How would it work in practice? This was the question still hanging over the new main auditorium, the creation of which was the chief raison d'être of architect Rab Bennett's spectacular £112m revamp of the Royal Shakespeare's Company's theatrical complex in Stratford-upon-Avon. The answer, now that it's finally up-and-running, is like a dream, to judge from the performance of David Farr's searching, brilliantly acted production of King Lear.
The 1,040-seat venue resembles a magically enhanced and more intimate version of the Courtyard. This latter was the auditorium that was created up the road as an interim measure and a testing ground while the company converted the frustratingly cinema-like interior of Elisabeth Scott's 1932 art deco main house into a thrust-stage theatre where no member of the audience, now sitting on three sides of the acting space, would be more than 15 metres from the action.
I am going on impressions here, but the audience seems to wrap the action in a warmer embrace here than in the Courtyard, while the cubic space has the air of being taller and the stage wider in proportion to its length, thus answering (to some degree) the complaint by the RSC's founder, Peter Hall, that acting on a thrust stage gives an actor only two options: walking down the diving board and then back up it again. As regards the question of improved acoustics, you now sometimes feel that you are sitting in a marvellous musical instrument constructed of wood.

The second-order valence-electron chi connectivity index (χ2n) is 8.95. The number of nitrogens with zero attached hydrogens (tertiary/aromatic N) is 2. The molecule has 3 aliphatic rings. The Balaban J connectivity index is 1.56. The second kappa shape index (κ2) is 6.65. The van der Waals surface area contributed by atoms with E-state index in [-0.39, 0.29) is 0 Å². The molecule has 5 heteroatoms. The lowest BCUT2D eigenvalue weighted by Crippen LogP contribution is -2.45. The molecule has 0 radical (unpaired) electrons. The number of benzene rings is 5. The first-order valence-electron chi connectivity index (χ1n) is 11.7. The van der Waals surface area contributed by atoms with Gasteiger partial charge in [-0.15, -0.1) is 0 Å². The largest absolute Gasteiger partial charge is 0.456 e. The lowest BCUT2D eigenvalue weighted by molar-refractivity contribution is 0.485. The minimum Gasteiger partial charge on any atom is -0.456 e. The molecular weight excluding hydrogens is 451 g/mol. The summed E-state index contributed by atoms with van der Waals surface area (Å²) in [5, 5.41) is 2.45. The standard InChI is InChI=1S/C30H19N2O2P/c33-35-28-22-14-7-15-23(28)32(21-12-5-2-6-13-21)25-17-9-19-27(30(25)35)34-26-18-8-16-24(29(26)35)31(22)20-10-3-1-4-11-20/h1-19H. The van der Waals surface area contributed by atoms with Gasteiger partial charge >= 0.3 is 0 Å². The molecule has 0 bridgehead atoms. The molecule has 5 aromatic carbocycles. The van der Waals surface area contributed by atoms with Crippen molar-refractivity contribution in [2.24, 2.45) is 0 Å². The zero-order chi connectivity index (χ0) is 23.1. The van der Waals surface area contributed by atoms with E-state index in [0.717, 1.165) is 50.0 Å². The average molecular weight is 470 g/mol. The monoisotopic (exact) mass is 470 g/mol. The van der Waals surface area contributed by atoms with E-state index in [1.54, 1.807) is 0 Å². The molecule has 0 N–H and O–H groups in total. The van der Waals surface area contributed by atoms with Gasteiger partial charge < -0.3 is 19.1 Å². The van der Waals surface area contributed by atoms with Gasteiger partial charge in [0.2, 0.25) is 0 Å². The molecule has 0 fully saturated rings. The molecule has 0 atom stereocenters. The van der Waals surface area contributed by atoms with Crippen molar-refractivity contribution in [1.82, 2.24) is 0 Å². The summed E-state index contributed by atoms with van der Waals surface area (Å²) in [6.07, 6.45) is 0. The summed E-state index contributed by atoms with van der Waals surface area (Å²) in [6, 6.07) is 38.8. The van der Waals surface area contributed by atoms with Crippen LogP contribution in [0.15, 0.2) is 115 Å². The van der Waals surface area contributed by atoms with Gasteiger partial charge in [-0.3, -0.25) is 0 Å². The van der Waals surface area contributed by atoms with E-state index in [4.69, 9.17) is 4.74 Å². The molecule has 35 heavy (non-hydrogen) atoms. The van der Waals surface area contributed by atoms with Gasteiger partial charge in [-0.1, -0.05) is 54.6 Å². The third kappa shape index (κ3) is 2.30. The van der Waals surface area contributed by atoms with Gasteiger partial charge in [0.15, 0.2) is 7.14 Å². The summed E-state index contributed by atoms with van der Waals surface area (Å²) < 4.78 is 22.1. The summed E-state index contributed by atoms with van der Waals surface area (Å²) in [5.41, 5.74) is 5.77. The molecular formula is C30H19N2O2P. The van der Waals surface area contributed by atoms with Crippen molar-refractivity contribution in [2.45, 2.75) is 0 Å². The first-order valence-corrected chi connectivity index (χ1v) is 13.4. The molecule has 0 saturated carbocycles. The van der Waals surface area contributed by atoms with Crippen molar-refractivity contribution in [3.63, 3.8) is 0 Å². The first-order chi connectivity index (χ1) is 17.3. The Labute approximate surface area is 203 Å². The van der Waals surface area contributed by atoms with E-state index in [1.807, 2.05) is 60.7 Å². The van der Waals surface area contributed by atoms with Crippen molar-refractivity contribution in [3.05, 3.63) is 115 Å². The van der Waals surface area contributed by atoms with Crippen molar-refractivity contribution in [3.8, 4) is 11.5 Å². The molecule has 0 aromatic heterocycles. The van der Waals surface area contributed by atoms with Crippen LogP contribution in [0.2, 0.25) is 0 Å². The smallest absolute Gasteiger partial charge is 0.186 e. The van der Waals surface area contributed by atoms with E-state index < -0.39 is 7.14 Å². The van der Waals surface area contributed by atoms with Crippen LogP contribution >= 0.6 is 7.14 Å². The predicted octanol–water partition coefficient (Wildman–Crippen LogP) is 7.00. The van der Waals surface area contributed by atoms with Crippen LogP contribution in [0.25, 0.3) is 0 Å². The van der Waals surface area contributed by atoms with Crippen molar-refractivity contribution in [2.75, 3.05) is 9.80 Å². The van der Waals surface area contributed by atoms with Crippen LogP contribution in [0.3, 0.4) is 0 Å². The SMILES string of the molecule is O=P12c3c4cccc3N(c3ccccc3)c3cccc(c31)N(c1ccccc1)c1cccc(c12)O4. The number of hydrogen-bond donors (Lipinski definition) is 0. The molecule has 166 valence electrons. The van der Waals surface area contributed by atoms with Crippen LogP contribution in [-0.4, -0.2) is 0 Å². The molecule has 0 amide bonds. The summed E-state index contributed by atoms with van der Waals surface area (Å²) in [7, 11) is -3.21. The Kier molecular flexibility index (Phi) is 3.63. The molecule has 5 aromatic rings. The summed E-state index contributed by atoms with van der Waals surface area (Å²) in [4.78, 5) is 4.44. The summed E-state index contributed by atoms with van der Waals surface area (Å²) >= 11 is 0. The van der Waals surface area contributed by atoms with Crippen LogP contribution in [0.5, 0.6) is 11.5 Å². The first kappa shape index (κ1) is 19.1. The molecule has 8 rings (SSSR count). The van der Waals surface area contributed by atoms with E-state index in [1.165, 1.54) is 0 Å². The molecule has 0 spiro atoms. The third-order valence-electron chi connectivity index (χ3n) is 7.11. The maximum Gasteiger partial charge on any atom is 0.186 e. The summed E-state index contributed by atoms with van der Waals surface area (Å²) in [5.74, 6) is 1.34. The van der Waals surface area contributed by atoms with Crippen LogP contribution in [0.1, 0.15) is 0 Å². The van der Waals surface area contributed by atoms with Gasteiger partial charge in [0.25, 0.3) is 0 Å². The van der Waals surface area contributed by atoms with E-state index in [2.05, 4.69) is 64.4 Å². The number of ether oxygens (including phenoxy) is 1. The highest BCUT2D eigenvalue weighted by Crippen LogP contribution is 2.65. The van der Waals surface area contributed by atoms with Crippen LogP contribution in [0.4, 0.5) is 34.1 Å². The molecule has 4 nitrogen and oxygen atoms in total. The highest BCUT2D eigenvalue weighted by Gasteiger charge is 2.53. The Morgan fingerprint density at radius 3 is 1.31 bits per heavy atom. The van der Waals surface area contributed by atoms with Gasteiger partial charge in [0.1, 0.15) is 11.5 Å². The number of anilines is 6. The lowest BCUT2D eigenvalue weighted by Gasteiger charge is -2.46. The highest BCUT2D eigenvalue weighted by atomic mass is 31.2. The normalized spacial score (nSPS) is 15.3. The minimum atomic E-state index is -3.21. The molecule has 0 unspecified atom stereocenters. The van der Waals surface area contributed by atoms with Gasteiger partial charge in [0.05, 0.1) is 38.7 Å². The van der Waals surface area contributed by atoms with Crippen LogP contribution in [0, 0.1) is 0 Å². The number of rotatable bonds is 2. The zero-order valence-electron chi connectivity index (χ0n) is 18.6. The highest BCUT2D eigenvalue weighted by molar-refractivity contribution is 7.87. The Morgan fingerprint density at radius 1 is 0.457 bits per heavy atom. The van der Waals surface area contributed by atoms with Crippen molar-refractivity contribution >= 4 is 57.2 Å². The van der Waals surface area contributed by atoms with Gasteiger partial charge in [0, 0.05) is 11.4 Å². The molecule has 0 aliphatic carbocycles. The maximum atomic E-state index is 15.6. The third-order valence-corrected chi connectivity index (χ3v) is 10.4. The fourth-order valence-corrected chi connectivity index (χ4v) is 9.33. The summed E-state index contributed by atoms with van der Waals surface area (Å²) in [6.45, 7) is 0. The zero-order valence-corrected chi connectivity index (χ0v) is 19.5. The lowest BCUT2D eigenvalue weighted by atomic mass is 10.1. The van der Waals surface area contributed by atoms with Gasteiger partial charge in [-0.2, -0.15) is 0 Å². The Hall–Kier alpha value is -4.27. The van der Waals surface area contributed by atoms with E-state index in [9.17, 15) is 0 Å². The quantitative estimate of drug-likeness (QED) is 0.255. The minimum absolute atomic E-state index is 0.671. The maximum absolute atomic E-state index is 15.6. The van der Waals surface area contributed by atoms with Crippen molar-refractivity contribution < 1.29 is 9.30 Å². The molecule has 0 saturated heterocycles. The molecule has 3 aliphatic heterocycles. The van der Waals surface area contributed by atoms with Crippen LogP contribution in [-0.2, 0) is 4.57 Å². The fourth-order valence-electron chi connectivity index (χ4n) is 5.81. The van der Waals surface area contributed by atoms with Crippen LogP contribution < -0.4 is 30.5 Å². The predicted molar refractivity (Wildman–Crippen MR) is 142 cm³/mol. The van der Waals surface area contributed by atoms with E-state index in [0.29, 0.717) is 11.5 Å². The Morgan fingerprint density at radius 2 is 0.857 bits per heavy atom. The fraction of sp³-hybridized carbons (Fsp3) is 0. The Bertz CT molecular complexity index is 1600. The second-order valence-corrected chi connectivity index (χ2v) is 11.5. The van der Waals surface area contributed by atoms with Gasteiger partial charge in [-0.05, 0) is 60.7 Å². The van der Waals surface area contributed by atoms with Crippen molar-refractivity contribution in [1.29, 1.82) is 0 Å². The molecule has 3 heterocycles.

The fact that Greg Hicks is one of the greatest verse-speakers of our day makes this initial encounter with the theatre a never-to-be-forgotten pleasure. Resonating through the squashed-visor mask of his face, that voice can thrill with the flash of brazen heroism or with the serrated steel of scornful irony and sarcasm. From the moment when he false-foots the assembled court by entering from an unexpected angle through the audience, this Lear is a barbed joker who becomes the painfully moving butt of his own disastrous whimsy. The journey Hicks's Lear makes from defensiveness of parodistic mockery to the humility of naked feeling more than matches, for my money, Derek Jacobi's performance at the Donmar.
I wanted to see how the production would strike someone sitting right at the extreme end of the upper circle, so I made the climb up there from my excellent seat in the stalls. It's a lofty perspective – you are higher even than the grimy, cracked window that surmounts Jon Bausor's excellent kingdom-as-crumbling-warehouse set. But you're on top of the proceedings in more ways than one. You don't feel, as in Edgar's aerial speech, supposedly from the top of Dover cliff in the play, that the fishermen "appear like mice". And the walk up through the corridors and walkways brought home how, though the new building now has the ambience of a sleek cruise liner, it's different in one key respect. You are free to walk where you will during the interval in a theatre that binds everyone together into a democratic whole.
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